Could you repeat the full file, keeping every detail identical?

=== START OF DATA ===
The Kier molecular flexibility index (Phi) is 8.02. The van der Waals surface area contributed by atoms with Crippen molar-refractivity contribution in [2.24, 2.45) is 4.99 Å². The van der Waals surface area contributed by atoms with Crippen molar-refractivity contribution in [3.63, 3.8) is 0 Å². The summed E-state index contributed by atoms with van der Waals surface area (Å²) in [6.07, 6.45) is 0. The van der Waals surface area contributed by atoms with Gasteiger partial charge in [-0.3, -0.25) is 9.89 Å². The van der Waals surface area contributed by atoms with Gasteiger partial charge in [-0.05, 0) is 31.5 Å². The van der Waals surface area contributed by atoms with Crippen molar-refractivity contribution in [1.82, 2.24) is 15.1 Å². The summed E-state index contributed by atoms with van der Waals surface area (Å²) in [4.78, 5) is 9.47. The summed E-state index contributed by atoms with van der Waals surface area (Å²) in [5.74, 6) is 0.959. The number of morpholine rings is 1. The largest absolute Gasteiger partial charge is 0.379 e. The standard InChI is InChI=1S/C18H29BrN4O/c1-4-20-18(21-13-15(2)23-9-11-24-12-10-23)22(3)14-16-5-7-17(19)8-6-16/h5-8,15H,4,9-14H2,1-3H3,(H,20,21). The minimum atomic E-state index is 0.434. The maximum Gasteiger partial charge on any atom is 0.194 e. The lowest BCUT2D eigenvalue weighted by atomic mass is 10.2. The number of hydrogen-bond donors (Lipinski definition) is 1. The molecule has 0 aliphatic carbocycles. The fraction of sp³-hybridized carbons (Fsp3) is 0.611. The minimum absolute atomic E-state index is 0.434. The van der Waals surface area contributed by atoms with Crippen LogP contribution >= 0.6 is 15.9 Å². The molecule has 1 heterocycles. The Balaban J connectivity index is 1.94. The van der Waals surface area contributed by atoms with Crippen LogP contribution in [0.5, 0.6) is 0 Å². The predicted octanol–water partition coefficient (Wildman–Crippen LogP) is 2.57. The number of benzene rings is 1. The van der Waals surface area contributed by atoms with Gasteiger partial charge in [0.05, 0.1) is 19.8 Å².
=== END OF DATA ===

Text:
The Kier molecular flexibility index (Phi) is 8.02. The van der Waals surface area contributed by atoms with Crippen molar-refractivity contribution in [2.24, 2.45) is 4.99 Å². The van der Waals surface area contributed by atoms with Crippen molar-refractivity contribution in [3.63, 3.8) is 0 Å². The summed E-state index contributed by atoms with van der Waals surface area (Å²) in [6.07, 6.45) is 0. The van der Waals surface area contributed by atoms with Gasteiger partial charge in [-0.3, -0.25) is 9.89 Å². The van der Waals surface area contributed by atoms with Gasteiger partial charge in [-0.05, 0) is 31.5 Å². The van der Waals surface area contributed by atoms with Crippen molar-refractivity contribution in [1.82, 2.24) is 15.1 Å². The summed E-state index contributed by atoms with van der Waals surface area (Å²) in [4.78, 5) is 9.47. The summed E-state index contributed by atoms with van der Waals surface area (Å²) in [5.74, 6) is 0.959. The number of morpholine rings is 1. The largest absolute Gasteiger partial charge is 0.379 e. The standard InChI is InChI=1S/C18H29BrN4O/c1-4-20-18(21-13-15(2)23-9-11-24-12-10-23)22(3)14-16-5-7-17(19)8-6-16/h5-8,15H,4,9-14H2,1-3H3,(H,20,21). The minimum atomic E-state index is 0.434. The maximum Gasteiger partial charge on any atom is 0.194 e. The lowest BCUT2D eigenvalue weighted by atomic mass is 10.2. The number of hydrogen-bond donors (Lipinski definition) is 1. The molecule has 0 aliphatic carbocycles. The fraction of sp³-hybridized carbons (Fsp3) is 0.611. The minimum absolute atomic E-state index is 0.434. The van der Waals surface area contributed by atoms with Crippen LogP contribution >= 0.6 is 15.9 Å². The molecule has 1 heterocycles. The Balaban J connectivity index is 1.94. The van der Waals surface area contributed by atoms with Crippen LogP contribution in [0.5, 0.6) is 0 Å². The predicted octanol–water partition coefficient (Wildman–Crippen LogP) is 2.57. The number of benzene rings is 1. The van der Waals surface area contributed by atoms with Gasteiger partial charge in [0.05, 0.1) is 19.8 Å².